After the Party, a 1979 screenprint by Andy Warhol (1928-1987), draws our eye to the remains of what must have been a raucous dinner party. Laid out on a sprawling table, we see empty glasses, dirty plates, champagne bottles, and a half-eaten dessert. Due to the out-of-focus, overexposed photographic imagery, these objects appear silhouette-like and ethereal, bleeding together through their lack of contouring. Around the lips of glasses, hand-painted lines in rainbow colors — magenta, orange, yellow, lime-green, indigo — jitter with life.
Warhol’s chance-based process allows for such looseness of technique. But these brilliant colors also suggest the glittering, mosaiced surface of a disco ball. Given Warhol’s legendary status as a socialite, we can assume the scene was once populated with members of his Factory entourage, now en route in downtown New York. In this multilayered way, the print subversively bridges fine art, nightlife, and dance culture, all linked to New York’s queer community.
The current exhibit at the Art Museum of South Texas (AMST), Warhol, Johns and Stella: Revisited, is full of such world-making artworks, many of them with a decidedly queer sensibility. A “remake” of the 1972 exhibit, it features the same trio of visual artists who helped inaugurate the opening of Philip Johnson’s iconic addition to the coastal museum. This iteration aims to revisit the formalistic concept of “the artwork in a series,” as in the 1972 edition.
However, I claim that a more interesting story is buried in the selection of art pieces. Spread across three galleries in the Miller Building, the pieces by Warhol, Frank Stella and Jasper Johns reveal Modern art’s various connections to the queer community and dance community, through color, design, and subject matter.
Warhol’s early career in advertising — where he produced seductive images of products — laid the groundwork for the visual signifiers of his sexual identity. The artist’s novel blend of commerce and queerness is reflected in several Pop prints on display, such as Dollar Sign (1981); the charming cat portrait, Sam (1954); and Flowers (1964), a series of lithographs based on an appropriated photo of hibiscus blossoms by Patricia Caulfield.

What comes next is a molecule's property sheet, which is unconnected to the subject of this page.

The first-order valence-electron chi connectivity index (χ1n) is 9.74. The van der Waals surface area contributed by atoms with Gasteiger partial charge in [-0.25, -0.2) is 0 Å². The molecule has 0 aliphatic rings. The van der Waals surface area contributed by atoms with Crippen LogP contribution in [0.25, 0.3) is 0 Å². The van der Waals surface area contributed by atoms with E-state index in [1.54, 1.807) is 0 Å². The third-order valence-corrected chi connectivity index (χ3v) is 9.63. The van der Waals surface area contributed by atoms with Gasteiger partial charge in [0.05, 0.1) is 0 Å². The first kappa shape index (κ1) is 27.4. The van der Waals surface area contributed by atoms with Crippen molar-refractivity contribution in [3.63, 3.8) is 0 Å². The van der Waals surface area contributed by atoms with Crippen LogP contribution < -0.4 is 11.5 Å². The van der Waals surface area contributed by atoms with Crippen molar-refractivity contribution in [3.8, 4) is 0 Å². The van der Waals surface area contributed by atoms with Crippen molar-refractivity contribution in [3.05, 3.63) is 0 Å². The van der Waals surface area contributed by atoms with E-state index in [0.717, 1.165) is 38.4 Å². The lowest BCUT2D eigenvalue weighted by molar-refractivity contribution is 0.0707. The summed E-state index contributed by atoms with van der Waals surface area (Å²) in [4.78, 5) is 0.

After leaving his hometown Pittsburgh and relocating to New York City in 1949, Warhol’s passion for queer iconography bloomed, most famously in silkscreen portraits of drag queens and trans sex workers, such as Ladies and Gentlemen (1975), a portrait of Stonewall Riot heroine Marsha P. Johnson. His obsession with the modern dance community developed concurrently, from his early illustrative work for Dance Magazine in 1951 to his enthusiasm for attending Judson Dance Theater performances featuring Fred Herko. AMST’s selection of prints convey Warhol’s queer sensibility, obliquely, without calling attention to it. This is a curious curatorial elision given Warhol’s recuperation as a gay art-world icon in a Netflix TV series (The Andy Warhol Diaries, 2022) and recent exhibitions such as Femme Touch (2020-2021) at the Andy Warhol Museum, which centered on the women, femmes, and nonbinary individuals in the arts who were intertwined with Warhol’s life and career.
Like Warhol, the art of Jasper Johns (1930-) is infused with references to queerness and professional linkages to the dance world, but the show largely leaves these connections implicit. The worlds of modern dance and queer sociality collide in otherwise abstract pieces in the show, such as within 0 Through 9 (1979) by Johns. This series of monochromatic etchings is initially unassuming. Each work centers on a single number (0-9), decorated with scratches, dots, doodles, and embellishments that hover between improvisation and order. Arranged in a countdown formation on the gallery wall, the pieces suggest the repetitive timing and rhythm patterns used by dancers to match music. Forcing the viewer to swing back and forth from piece to piece, they haptically approximate the diverse institutional settings Johns navigated.